SportSoccer

Walters and O'Neill criticise ref for decisions that cost Ireland

Shane Duffy's 'goal' that was ruled out by the referee
Shane Duffy's 'goal' that was ruled out by the referee

Saviour Jonathan Walters was left wondering what might have been after the Republic of Ireland were denied a remarkable World Cup qualifier victory over Austria by referee David Borbalan.

Walters had cancelled out Martin Hinteregger's first-half opener with a fine 85th-minute strike and thought team-mate Shane Duffy had won it seconds later when he bundled the ball over the line from close range, only for the Spanish official to rule that defender Stefan Lainer had been fouled.

The 33-year-old said: "They've got a hard enough job but, yes, it's one of those games where he seemed to give a lot against us.

"Especially with the goal, the lad is 5ft 5in and we've got Duffy coming in. There's only one winner and it's not a foul in my eyes. It's common sense that one."

Manager Martin O'Neill was even more critical, insisting Walters should also have won a penalty after being caught by defender Aleksandar Dragovic.

Speaking about Duffy's effort, O'Neill said: "I'll tell you something now, there might have been a player called Andy Gray who wouldn't have scored a goal. They'd have to take almost 400 goals off him.

"When he [the referee] first pointed, I thought he'd obviously given it. The linesman is halfway up the pitch - he's closer to me than he is to the game. Once or twice, I was close to him as well.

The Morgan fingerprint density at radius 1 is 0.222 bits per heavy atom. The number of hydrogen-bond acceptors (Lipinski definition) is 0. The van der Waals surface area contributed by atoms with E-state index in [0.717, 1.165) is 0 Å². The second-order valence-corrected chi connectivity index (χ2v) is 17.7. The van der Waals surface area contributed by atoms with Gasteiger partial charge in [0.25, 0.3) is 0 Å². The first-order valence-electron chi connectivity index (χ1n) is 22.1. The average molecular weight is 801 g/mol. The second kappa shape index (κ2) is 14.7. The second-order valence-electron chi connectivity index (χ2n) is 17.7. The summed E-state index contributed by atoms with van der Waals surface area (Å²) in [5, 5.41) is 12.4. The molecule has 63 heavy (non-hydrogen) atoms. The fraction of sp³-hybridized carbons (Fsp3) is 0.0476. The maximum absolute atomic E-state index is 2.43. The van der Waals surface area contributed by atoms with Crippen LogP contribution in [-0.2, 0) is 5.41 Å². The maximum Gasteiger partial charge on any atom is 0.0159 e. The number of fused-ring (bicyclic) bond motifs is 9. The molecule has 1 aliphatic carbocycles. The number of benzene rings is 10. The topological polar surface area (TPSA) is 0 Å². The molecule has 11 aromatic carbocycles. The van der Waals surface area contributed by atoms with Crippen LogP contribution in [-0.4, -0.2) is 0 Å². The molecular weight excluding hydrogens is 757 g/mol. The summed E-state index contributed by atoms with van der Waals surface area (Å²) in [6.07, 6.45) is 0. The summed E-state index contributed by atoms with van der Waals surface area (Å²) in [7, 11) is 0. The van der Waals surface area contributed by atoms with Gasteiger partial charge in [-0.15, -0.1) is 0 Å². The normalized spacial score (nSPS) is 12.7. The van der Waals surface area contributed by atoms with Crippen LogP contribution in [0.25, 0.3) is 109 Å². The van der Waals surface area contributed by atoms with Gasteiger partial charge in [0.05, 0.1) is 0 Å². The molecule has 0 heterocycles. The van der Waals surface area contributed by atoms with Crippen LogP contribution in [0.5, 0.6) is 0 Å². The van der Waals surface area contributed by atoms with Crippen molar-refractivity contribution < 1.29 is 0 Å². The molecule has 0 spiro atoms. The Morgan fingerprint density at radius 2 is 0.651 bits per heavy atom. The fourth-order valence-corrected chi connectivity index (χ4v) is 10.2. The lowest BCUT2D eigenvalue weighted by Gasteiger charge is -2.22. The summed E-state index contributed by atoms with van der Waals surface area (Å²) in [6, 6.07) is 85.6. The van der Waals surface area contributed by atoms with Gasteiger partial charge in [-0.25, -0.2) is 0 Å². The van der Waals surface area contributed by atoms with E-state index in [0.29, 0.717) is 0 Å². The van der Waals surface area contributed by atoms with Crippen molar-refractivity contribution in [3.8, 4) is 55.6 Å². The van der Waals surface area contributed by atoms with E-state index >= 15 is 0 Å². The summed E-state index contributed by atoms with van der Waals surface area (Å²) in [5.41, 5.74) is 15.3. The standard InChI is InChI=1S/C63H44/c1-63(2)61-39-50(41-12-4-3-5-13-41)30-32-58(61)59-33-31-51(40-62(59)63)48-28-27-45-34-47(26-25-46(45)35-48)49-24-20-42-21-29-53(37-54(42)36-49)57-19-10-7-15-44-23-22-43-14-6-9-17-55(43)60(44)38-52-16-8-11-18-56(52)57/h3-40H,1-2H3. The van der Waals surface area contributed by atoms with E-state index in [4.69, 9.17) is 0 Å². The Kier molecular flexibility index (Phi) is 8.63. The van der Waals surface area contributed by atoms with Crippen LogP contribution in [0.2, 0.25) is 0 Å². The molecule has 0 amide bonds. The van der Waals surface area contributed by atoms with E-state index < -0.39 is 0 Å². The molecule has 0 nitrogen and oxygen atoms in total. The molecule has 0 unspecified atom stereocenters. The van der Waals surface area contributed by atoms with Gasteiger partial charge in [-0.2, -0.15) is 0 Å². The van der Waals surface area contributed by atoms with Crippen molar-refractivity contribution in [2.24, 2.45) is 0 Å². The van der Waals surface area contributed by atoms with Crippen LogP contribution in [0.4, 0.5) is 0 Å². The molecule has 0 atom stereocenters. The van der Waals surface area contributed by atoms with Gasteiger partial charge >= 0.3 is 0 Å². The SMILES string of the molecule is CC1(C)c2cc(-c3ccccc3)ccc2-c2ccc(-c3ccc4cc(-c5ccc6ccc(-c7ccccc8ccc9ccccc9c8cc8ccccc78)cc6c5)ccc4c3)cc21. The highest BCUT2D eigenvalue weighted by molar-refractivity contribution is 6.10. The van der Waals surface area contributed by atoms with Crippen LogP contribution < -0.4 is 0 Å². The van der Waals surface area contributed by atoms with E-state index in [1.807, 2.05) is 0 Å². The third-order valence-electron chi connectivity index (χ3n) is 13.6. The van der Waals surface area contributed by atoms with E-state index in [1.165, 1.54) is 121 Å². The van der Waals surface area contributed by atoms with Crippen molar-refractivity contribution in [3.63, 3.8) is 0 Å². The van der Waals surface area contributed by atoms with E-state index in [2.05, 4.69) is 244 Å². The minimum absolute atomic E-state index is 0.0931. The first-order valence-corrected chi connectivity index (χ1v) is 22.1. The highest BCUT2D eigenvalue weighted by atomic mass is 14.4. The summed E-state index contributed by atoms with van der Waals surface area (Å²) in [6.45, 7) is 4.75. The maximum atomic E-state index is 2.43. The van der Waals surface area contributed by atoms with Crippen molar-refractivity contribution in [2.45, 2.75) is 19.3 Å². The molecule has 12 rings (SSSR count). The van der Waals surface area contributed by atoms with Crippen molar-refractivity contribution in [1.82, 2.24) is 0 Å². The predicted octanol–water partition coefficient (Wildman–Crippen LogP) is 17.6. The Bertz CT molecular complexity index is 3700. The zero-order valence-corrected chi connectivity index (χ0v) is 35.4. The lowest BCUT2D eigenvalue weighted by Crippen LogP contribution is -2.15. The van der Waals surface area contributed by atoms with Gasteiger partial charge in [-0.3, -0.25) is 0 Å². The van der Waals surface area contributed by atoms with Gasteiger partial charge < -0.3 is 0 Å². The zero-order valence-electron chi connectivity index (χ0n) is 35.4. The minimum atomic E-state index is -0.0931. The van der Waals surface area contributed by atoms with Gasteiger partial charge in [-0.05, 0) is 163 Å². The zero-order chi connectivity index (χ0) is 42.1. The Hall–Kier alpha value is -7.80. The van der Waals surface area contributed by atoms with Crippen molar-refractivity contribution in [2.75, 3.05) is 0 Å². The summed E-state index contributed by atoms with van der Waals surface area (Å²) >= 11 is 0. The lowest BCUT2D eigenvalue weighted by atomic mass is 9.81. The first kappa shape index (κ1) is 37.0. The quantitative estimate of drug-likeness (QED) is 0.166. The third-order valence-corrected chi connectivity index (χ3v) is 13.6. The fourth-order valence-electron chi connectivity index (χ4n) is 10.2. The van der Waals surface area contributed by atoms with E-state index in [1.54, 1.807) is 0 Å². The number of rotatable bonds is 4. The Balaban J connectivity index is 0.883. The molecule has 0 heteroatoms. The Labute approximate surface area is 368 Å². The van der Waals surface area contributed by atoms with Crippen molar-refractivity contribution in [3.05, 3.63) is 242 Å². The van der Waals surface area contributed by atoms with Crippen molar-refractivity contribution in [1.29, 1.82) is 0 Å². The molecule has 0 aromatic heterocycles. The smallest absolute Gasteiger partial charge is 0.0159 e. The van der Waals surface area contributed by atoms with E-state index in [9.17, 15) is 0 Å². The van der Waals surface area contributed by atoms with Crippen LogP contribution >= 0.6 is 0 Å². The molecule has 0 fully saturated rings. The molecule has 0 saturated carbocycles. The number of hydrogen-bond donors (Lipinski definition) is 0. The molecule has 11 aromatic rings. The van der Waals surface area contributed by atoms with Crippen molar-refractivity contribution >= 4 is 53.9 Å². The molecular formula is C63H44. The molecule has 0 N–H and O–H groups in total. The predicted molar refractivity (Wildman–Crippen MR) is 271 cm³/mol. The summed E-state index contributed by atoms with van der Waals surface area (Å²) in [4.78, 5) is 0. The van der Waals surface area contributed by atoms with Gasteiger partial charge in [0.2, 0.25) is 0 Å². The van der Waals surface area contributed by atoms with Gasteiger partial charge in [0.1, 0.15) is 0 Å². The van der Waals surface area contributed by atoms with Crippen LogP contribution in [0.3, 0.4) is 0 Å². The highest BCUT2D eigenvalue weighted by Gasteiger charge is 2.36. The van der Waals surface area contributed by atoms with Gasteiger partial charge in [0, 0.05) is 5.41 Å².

"Listen, I can't change it. I thought it was a good goal and funnily enough, Jon Walters, it is a penalty, he's caught his foot."

If Ireland were disappointed with way the game ended, they could have few complaints about the result after turning in an abject first-half display against an Austrian side which dominated for long periods despite missing several of its biggest names.

In the circumstances, a draw was not the worst result with Wales and Serbia also finishing all square in Belgrade to leave Group D largely as it was with the Serbs and

Ireland locked together at the top on 12 points, four ahead of the Welsh and the Austrians when hostilities resume in September.

Walters said: "We're disappointed with how we started and we went one down, but we should have come out with the win [when you consider] the disallowed goal and the penalty.

"That's the sort of tempo we like and the way we played second half is the way we want to play. We're still in it and it's in our own hands."